Spatial Effects: Juxtapositions of Nature and Artifice in Beowulf

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Yeargin, Kevin
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Middle Tennessee State University
Critics have extensively explored the tensions in Beowulf between Christianity and Paganism, literacy and orality, and heroism and kingship, yet little work has been done toward understanding another prominent binary: nature and artifice. This thesis examines instances when the Beowulf-poet brings images of artifice and images of nature into close proximity. Along with the introduction of literacy, new technologies and ideas were suddenly thrust into Anglo-Saxon culture, and one of the ways in which the people explored these social matters was through poetry such as Beowulf. The thesis first attempts to delineate the concepts of artifice and nature as they might have been viewed from an Anglo-Saxon perspective. This enables us to see how the poet utilizes these concepts to build vibrant aesthetic effects, to construct dynamic characters, and finally to bridge the conceptual divide between his current Christian audience and their Pagan ancestors. These "spatial effects" recur with enough frequency and sophistication to suggest that they stem from intentional creative decisions. Still, many Modern English translations of Beowulf obscure their significance or ignore them altogether. If, for instance, an image appears to waver between artifice and nature, the critical inclination has been to resolve instead of embrace the tension. Contemporary scholars and translators tend to simplify what the Beowulf-poet apparently wanted to complicate. The findings of this study reveal that new methodologies are needed to represent more accurately the complexity of Beowulf both in translation and in scholarly inquiry.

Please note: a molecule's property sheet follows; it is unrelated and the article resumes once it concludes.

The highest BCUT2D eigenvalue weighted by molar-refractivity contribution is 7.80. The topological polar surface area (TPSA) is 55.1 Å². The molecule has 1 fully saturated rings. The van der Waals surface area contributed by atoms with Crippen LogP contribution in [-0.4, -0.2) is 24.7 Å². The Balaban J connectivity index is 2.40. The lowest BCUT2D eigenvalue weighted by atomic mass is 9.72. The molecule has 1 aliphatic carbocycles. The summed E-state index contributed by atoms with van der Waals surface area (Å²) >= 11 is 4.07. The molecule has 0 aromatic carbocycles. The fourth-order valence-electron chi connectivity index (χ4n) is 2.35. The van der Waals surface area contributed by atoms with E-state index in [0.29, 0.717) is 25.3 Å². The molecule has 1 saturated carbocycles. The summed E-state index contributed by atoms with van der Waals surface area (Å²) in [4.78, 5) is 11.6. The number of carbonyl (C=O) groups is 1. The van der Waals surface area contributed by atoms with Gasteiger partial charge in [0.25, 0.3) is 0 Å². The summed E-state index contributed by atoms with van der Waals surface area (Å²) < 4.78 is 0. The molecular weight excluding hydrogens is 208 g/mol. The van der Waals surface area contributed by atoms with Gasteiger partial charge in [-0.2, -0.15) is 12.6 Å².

Artifice, Beowulf, Movement, Nature, Space, Speech